I want to marry him — but can’t we keep our money separate?
Q: Do you think couples need to combine money to have a healthy marriage?
I’m getting married in two months and we are considering keeping everything totally separate. He makes a lot more than me and spends a lot more than me, and I just feel more comfortable not getting annoyed by his spending. Also, he has student loans and I do not.
A: There are no “shoulds” here, and even if there were, my guess is you’d want financial advice from someone who doesn’t routinely find forgotten cash in her coat pocket.
But here’s the deal from a psychological standpoint: a satisfying marriage means that you share your lives, your dreams, your plans and your setbacks. Many of these, like it or not, involve money.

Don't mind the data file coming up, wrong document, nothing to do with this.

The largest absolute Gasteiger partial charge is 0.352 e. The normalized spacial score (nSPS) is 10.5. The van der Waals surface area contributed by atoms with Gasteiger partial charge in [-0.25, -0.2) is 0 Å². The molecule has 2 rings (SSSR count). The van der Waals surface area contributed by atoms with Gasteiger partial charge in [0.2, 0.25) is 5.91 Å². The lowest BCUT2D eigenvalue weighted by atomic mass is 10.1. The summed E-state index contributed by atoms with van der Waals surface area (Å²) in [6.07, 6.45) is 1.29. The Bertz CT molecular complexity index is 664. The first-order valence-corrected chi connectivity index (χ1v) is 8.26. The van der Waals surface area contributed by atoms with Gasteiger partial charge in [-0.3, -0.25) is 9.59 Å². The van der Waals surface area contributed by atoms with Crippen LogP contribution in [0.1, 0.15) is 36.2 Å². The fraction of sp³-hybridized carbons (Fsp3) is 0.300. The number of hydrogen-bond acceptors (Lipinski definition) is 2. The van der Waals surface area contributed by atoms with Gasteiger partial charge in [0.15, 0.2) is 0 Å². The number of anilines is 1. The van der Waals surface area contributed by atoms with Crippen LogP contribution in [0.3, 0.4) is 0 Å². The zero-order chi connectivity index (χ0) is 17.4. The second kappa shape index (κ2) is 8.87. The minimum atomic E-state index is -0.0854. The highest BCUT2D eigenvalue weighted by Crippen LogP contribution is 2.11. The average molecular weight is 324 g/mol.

So, while the ins and outs of who has what account number may vary (and indeed, some couples find relief in having certain money in individual accounts), it’s nonetheless going to be counterproductive to take the stand that everything is separate.
This isn’t just because of day-today tediousness, though that’s significant (do you go halfsies on orange juice? The unexpected new roof?). Rather, it’s because of the mentality of marriage. Individual debt and unwise spending hold both of you back, and individual triumphs are something for a couple to celebrate, together.
Why cut each other off from the joint experience?
Bonior, a clinical psychologist, writes a weekly relationships advice column in The Washington Post’s Express daily tabloid and is author of “The Friendship Fix.”
A satisfying marriage means that you share your lives.